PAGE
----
Aim High in Hope – Reflections on the Alzheimer Disease International Conference

This is a guest blog from Amanda McCarren, National Carer Engagement Lead (Scotland) on her experiences at the  33rd Alzheimer Disease International Conference in Chicago. We will be posting more from the trip, and the perspectives of our carer members who attended in the coming weeks.

 

As I touched down in O’Hare International Airport I landed in the 3rd largest city in North America, the windy city, Chicago. I arrived for the 33rd Alzheimer Disease International Conference and was looking forward to learning, sharing and meeting new people from all over the world who share my passion for dementia care and support

I wasn’t sure what to expect from the city, but as soon as I made my way down Michigan Avenue looking  up at the rich tapestry of skyscrapers that slice into the clear blue sky and watched the turquoise waters of the river flowing and looping in from Lake Michigan, I recognised she was something special. Chicago itself has been through many trials and tribulations yet she has always showed a level of resilience that is to be envied. From the Great Chicago fire of 1871, which decimated large parts of the city which consisted of congested structures built on wood, to the Valentine’s Day Massacre of 1929 where Al Capone fought for control of her. She has always stood strong, refusing to be defeated and always rebuilt and regenerated by a community of Chicagoan’s who didn’t give up and brought her back to glory through sheer hard work and determination.

This made Chicago the perfect backdrop for the Alzheimer Disease International Conference. I listened to many stories of triumph in the face of adversity from people living with dementia and their carers. I learned about new research, techniques, services and facilities that exist all over the world in their quest to support people with dementia and their carers. And I got an insight into the brilliant minds of scientists, academics and people with dementia and their carers who are taking the fight to dementia and the future.

In the midst of all this one word that kept popping up throughout the conference in many guises and through many threads of work and conversation was ‘hope’, and it got me thinking.

How important is hope in the fight against dementia?

It costs nothing to give hope; however what are the costs and the lasting damage to people with dementia and their carers of taking away hope, either subconsciously or consciously through our words or our actions? I don’t think we should ever underestimate the true power of hope. Yes there must always be a balance between fact and realistic expectations but there must also be room for hope. We should encourage hope in all of us; in every scientist in a laboratory, in every healthcare professional, in every person with dementia and in every carer and family member.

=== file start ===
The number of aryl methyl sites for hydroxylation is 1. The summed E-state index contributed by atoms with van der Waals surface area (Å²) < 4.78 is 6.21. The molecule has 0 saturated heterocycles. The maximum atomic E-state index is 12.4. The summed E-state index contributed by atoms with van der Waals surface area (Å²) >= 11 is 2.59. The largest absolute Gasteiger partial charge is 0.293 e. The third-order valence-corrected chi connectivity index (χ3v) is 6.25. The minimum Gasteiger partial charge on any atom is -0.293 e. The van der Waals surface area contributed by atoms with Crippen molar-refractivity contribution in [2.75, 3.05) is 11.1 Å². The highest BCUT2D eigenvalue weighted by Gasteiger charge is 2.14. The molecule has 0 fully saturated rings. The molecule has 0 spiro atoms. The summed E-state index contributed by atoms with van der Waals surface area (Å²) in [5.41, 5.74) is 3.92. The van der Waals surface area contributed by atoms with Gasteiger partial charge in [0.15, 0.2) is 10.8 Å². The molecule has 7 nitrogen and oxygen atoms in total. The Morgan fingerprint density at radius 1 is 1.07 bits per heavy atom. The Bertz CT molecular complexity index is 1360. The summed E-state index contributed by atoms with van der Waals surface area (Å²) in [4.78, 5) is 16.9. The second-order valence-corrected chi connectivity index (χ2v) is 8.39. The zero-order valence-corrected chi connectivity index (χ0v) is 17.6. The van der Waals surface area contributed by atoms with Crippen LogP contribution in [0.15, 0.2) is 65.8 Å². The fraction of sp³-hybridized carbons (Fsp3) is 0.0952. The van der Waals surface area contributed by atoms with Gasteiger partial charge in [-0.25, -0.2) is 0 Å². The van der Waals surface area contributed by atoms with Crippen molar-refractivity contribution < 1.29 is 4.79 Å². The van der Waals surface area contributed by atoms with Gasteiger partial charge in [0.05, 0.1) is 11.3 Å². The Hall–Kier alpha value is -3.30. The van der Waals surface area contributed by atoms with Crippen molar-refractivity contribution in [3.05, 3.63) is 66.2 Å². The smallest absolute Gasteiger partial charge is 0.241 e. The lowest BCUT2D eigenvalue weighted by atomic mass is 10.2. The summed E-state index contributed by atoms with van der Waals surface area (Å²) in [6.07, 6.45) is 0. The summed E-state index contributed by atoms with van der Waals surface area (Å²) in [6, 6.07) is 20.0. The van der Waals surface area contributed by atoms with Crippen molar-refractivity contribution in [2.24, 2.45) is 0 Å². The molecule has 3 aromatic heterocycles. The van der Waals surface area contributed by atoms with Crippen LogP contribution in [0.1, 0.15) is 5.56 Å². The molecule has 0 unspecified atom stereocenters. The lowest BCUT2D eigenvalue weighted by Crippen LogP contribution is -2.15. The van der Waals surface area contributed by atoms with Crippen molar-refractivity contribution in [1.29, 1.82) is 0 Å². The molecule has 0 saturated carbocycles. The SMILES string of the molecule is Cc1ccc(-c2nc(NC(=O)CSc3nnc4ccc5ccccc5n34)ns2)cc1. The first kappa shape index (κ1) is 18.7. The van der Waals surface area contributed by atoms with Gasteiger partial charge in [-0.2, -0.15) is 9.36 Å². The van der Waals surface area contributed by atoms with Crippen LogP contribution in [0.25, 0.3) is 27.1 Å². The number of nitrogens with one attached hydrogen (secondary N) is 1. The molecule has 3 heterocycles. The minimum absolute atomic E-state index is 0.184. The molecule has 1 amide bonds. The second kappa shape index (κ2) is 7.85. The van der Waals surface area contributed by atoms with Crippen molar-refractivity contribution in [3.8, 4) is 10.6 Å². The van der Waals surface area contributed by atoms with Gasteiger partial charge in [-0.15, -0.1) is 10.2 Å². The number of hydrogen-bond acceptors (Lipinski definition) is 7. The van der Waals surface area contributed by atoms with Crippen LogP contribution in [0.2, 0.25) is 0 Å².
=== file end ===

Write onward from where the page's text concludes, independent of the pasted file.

Hope can be a small seed that grows in all of us, yes it can falter at times and endure setbacks and heartaches but that’s not reason enough to be discouraged and to give up. Imagine where Chicago would be today if after the great fire everyone just gave up, had no hope of rebuilding or starting again? Chicago is a perfect example of what can be achieved with hope.

So my message to take home from Chicago is that we all have the ability to give hope in whatever capacity we work or care, but that we should also be aware of the ease with which we have the ability to take hope away in whatever capacity we work or care. Don’t rush to take it away or manage it through the lens of risk aversion or protection. See it as a catalyst to enable and empower, to resolve and reinforce. Hope is the fuel for new ideas and solutions, hope is the energy needed to keep going, especially when times get hard and hope is the foundation on which we build, create and innovate.

As Daniel Burnham, the renowned architect responsible for the planning and growth of Chicago as a city, said;

“Make big plans. Aim high in hope and work.”